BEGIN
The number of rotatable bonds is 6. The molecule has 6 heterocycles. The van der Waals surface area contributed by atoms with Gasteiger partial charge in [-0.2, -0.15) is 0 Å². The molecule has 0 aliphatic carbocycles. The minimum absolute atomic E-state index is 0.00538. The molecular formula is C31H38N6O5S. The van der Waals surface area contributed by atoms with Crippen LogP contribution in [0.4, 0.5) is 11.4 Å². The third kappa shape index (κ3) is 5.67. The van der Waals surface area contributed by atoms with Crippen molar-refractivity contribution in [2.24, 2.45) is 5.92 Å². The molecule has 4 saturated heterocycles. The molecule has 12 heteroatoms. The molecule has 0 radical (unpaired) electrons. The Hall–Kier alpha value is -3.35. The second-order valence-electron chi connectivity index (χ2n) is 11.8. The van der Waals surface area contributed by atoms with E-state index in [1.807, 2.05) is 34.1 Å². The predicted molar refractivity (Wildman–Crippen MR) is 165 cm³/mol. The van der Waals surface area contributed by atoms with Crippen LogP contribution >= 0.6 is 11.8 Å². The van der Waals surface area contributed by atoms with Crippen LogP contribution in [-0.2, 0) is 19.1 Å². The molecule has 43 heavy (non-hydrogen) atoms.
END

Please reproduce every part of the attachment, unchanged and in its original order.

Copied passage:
The number of rotatable bonds is 6. The molecule has 6 heterocycles. The van der Waals surface area contributed by atoms with Gasteiger partial charge in [-0.2, -0.15) is 0 Å². The molecule has 0 aliphatic carbocycles. The minimum absolute atomic E-state index is 0.00538. The molecular formula is C31H38N6O5S. The van der Waals surface area contributed by atoms with Crippen LogP contribution in [0.4, 0.5) is 11.4 Å². The third kappa shape index (κ3) is 5.67. The van der Waals surface area contributed by atoms with Crippen molar-refractivity contribution in [2.24, 2.45) is 5.92 Å². The molecule has 4 saturated heterocycles. The molecule has 12 heteroatoms. The molecule has 0 radical (unpaired) electrons. The Hall–Kier alpha value is -3.35. The second-order valence-electron chi connectivity index (χ2n) is 11.8. The van der Waals surface area contributed by atoms with E-state index in [1.807, 2.05) is 34.1 Å². The predicted molar refractivity (Wildman–Crippen MR) is 165 cm³/mol. The van der Waals surface area contributed by atoms with Crippen LogP contribution >= 0.6 is 11.8 Å². The van der Waals surface area contributed by atoms with Crippen LogP contribution in [-0.2, 0) is 19.1 Å². The molecule has 43 heavy (non-hydrogen) atoms.